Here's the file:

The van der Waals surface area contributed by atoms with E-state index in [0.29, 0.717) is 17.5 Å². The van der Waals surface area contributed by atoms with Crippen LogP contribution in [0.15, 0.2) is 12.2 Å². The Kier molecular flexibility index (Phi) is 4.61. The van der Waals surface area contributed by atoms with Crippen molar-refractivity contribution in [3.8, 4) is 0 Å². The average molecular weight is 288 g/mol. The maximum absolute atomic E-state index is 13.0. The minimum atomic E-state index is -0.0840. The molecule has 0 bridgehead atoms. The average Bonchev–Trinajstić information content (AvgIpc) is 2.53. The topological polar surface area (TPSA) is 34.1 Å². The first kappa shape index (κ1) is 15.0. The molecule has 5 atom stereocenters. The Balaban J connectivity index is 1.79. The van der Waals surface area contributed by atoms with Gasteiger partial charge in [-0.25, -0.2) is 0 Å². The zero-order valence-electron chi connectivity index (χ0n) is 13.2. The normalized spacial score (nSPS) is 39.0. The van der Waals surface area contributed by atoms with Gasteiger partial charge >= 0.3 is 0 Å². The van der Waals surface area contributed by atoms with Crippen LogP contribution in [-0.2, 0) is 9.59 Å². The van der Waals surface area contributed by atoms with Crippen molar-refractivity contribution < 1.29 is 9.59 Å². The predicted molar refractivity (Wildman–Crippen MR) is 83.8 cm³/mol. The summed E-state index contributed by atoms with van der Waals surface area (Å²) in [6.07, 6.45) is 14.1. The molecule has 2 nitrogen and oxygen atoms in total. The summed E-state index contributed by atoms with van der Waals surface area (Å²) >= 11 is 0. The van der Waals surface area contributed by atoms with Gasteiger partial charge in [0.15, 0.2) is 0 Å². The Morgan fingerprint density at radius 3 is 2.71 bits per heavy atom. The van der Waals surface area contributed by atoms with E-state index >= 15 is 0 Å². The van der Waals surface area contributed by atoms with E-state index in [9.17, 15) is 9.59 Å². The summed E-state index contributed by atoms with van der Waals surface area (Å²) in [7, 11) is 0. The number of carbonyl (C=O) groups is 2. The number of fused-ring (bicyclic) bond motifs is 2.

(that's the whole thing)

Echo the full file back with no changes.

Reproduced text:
The van der Waals surface area contributed by atoms with E-state index in [0.29, 0.717) is 17.5 Å². The van der Waals surface area contributed by atoms with Crippen LogP contribution in [0.15, 0.2) is 12.2 Å². The Kier molecular flexibility index (Phi) is 4.61. The van der Waals surface area contributed by atoms with Crippen molar-refractivity contribution in [3.8, 4) is 0 Å². The average molecular weight is 288 g/mol. The maximum absolute atomic E-state index is 13.0. The minimum atomic E-state index is -0.0840. The molecule has 0 bridgehead atoms. The average Bonchev–Trinajstić information content (AvgIpc) is 2.53. The topological polar surface area (TPSA) is 34.1 Å². The first kappa shape index (κ1) is 15.0. The molecule has 5 atom stereocenters. The Balaban J connectivity index is 1.79. The van der Waals surface area contributed by atoms with Gasteiger partial charge in [-0.25, -0.2) is 0 Å². The zero-order valence-electron chi connectivity index (χ0n) is 13.2. The normalized spacial score (nSPS) is 39.0. The van der Waals surface area contributed by atoms with Gasteiger partial charge >= 0.3 is 0 Å². The van der Waals surface area contributed by atoms with Crippen LogP contribution in [-0.2, 0) is 9.59 Å². The van der Waals surface area contributed by atoms with Crippen molar-refractivity contribution < 1.29 is 9.59 Å². The predicted molar refractivity (Wildman–Crippen MR) is 83.8 cm³/mol. The summed E-state index contributed by atoms with van der Waals surface area (Å²) in [6.07, 6.45) is 14.1. The molecule has 2 nitrogen and oxygen atoms in total. The summed E-state index contributed by atoms with van der Waals surface area (Å²) >= 11 is 0. The van der Waals surface area contributed by atoms with Gasteiger partial charge in [0.15, 0.2) is 0 Å². The Morgan fingerprint density at radius 3 is 2.71 bits per heavy atom. The van der Waals surface area contributed by atoms with E-state index >= 15 is 0 Å². The van der Waals surface area contributed by atoms with E-state index in [9.17, 15) is 9.59 Å². The summed E-state index contributed by atoms with van der Waals surface area (Å²) in [7, 11) is 0. The number of carbonyl (C=O) groups is 2. The number of fused-ring (bicyclic) bond motifs is 2.